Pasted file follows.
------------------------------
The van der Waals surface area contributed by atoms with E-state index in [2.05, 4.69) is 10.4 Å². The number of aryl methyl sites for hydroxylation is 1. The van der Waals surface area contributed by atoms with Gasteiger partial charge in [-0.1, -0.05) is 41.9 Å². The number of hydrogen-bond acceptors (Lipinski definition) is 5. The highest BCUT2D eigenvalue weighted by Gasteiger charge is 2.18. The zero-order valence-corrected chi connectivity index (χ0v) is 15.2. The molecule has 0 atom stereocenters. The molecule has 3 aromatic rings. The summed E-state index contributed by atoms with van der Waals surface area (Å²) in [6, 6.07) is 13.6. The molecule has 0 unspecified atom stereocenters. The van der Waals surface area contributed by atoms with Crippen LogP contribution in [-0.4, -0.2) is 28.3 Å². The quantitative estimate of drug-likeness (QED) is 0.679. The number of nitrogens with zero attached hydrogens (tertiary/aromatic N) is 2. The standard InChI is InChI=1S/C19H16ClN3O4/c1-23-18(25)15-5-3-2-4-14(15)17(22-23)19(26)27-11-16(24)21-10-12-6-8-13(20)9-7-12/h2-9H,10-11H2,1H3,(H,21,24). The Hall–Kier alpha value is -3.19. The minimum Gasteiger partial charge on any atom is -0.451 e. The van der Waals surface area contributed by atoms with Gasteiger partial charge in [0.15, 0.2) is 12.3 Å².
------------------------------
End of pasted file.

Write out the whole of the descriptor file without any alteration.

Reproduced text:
The van der Waals surface area contributed by atoms with E-state index in [2.05, 4.69) is 10.4 Å². The number of aryl methyl sites for hydroxylation is 1. The van der Waals surface area contributed by atoms with Gasteiger partial charge in [-0.1, -0.05) is 41.9 Å². The number of hydrogen-bond acceptors (Lipinski definition) is 5. The highest BCUT2D eigenvalue weighted by Gasteiger charge is 2.18. The zero-order valence-corrected chi connectivity index (χ0v) is 15.2. The molecule has 0 atom stereocenters. The molecule has 3 aromatic rings. The summed E-state index contributed by atoms with van der Waals surface area (Å²) in [6, 6.07) is 13.6. The molecule has 0 unspecified atom stereocenters. The van der Waals surface area contributed by atoms with Crippen LogP contribution in [-0.4, -0.2) is 28.3 Å². The quantitative estimate of drug-likeness (QED) is 0.679. The number of nitrogens with zero attached hydrogens (tertiary/aromatic N) is 2. The standard InChI is InChI=1S/C19H16ClN3O4/c1-23-18(25)15-5-3-2-4-14(15)17(22-23)19(26)27-11-16(24)21-10-12-6-8-13(20)9-7-12/h2-9H,10-11H2,1H3,(H,21,24). The Hall–Kier alpha value is -3.19. The minimum Gasteiger partial charge on any atom is -0.451 e. The van der Waals surface area contributed by atoms with Gasteiger partial charge in [0.15, 0.2) is 12.3 Å².